In the Sutton Poyntz area, we are fortunate to have a number of different habitats for wildflowers. The area has a number of old orchards, where Mistletoe is present on a small number of apple trees. During August, a few lawns have flowering spikes of the diminutive scarce orchid – Autumn Ladies-tresses.

With a mainly clay over chalk valley bottom, most of the wild flowers are those of neutral or west grassland. However, many of the fields are intensively managed but a few alongside the waterworks are quite herb rich with plants such as Bird’s-foot Trefoil, Bugle, Self-heal, Wild Onion, Meadow-sweet, Water Forget-me-not and Ragged Robin. A light grazing is helping these meadows to become reasonably floristically rich.

Sheep has grazed the steep slopes of East Hill and West Hill since the Saunders family retired from farming. Regrettably, these animals cannot cope with the Tor-grass, which has become established around the Gorse and Bramble. However, there are still small areas of chalk grassland, which have plants such as Horse-shoe Vetch (the food plant of Adonis Blue butterflies), Salad Burnet, Fairy Flax,, the occasional Pyramidal Orchid and even Early Purple-orchid. During the winter, of 2009-10 Natural England have managed to graze the area with Horses as well as reduce the Gorse mechanically. Let us hope that the grassland quality improves.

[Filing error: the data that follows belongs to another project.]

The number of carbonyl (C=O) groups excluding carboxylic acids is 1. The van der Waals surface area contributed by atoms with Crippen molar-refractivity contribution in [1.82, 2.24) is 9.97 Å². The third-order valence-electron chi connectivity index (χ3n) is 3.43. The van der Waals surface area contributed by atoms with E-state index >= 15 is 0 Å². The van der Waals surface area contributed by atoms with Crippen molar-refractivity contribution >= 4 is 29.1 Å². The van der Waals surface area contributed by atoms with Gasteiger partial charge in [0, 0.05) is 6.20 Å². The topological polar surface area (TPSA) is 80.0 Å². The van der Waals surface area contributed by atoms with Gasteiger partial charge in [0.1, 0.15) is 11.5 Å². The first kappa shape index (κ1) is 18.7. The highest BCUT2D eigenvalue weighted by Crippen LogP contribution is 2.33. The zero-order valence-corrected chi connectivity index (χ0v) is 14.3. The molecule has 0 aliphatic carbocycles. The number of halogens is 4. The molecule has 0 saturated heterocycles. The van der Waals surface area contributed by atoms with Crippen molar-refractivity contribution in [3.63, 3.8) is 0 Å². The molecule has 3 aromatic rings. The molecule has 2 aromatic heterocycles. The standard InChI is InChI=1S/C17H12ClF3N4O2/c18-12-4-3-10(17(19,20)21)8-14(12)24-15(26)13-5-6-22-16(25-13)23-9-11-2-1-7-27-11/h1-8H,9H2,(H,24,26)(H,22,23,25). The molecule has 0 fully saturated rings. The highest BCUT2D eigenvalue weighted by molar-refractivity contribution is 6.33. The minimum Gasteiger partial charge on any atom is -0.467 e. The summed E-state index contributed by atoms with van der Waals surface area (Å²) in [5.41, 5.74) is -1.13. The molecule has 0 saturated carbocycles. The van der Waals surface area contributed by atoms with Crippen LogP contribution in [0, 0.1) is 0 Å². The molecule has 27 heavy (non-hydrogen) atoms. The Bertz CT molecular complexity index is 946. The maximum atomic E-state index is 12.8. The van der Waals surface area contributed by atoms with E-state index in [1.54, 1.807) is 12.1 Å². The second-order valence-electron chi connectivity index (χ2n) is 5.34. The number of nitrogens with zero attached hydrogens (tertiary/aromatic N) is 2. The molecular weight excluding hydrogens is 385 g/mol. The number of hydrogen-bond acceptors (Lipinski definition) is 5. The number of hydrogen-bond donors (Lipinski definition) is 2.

We also have a small area of woodland, to the north of the waterworks. Here under the Ash, Pedunculate Oak and Field Maple woodland the ground flora alters with the moisture levels in the wood. To the north in the wet woodland areas, King-cups are found at the streamside together with Ransoms, whilst to the south Dog’s Mercury, Early Purple Orchid, Primrose, Lesser Celandine, Pale Wood-violet cover much of the ground. There is a good shrub layer with Hawthorn, Hazel, Blackthorn, Dog Rose and Dogwood present. Most of the wood is quite recent, but the old field boundaries within the wood contain around twenty veteran trees.

The hedges in the village are of a fairly recent origin and contain, Hawthorn, Hazel, Blackthorn, Elder but Holly is quite scare. The River Jordan and its tributaries have a corridor of wet woodland, mainly willows but some Alder is found off Puddledock Lane. River Water-crowfoot, Yellow-flag iris and Water Speedwell are associated with the river and its banks.

Bird’s-foot Trefoil © John Newbould

Ragged Robin © John Newbould

Autumn Ladies Tresses © John Newbould